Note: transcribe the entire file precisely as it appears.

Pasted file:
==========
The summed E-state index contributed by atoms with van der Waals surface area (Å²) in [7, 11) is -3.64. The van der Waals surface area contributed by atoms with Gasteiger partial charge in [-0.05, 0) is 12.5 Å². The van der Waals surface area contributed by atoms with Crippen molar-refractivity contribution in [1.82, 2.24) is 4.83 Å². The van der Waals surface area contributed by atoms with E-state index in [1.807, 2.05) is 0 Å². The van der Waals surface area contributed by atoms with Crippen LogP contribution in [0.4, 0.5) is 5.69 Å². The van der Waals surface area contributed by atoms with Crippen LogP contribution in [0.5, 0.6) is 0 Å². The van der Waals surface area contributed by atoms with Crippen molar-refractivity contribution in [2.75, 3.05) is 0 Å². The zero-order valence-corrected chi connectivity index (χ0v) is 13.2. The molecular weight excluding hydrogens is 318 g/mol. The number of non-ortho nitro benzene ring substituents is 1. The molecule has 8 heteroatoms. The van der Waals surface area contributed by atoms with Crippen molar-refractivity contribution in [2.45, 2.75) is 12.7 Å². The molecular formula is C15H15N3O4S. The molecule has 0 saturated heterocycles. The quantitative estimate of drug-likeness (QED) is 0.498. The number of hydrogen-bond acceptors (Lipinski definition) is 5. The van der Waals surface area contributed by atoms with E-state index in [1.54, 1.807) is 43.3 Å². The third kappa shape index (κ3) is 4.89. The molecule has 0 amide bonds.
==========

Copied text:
The summed E-state index contributed by atoms with van der Waals surface area (Å²) in [7, 11) is -3.64. The van der Waals surface area contributed by atoms with Gasteiger partial charge in [-0.05, 0) is 12.5 Å². The van der Waals surface area contributed by atoms with Crippen molar-refractivity contribution in [1.82, 2.24) is 4.83 Å². The van der Waals surface area contributed by atoms with E-state index in [1.807, 2.05) is 0 Å². The van der Waals surface area contributed by atoms with Crippen LogP contribution in [0.4, 0.5) is 5.69 Å². The van der Waals surface area contributed by atoms with Crippen LogP contribution in [0.5, 0.6) is 0 Å². The van der Waals surface area contributed by atoms with Crippen molar-refractivity contribution in [2.75, 3.05) is 0 Å². The zero-order valence-corrected chi connectivity index (χ0v) is 13.2. The molecular weight excluding hydrogens is 318 g/mol. The number of non-ortho nitro benzene ring substituents is 1. The molecule has 8 heteroatoms. The van der Waals surface area contributed by atoms with Crippen molar-refractivity contribution in [2.45, 2.75) is 12.7 Å². The molecular formula is C15H15N3O4S. The molecule has 0 saturated heterocycles. The quantitative estimate of drug-likeness (QED) is 0.498. The number of hydrogen-bond acceptors (Lipinski definition) is 5. The van der Waals surface area contributed by atoms with E-state index in [1.54, 1.807) is 43.3 Å². The third kappa shape index (κ3) is 4.89. The molecule has 0 amide bonds.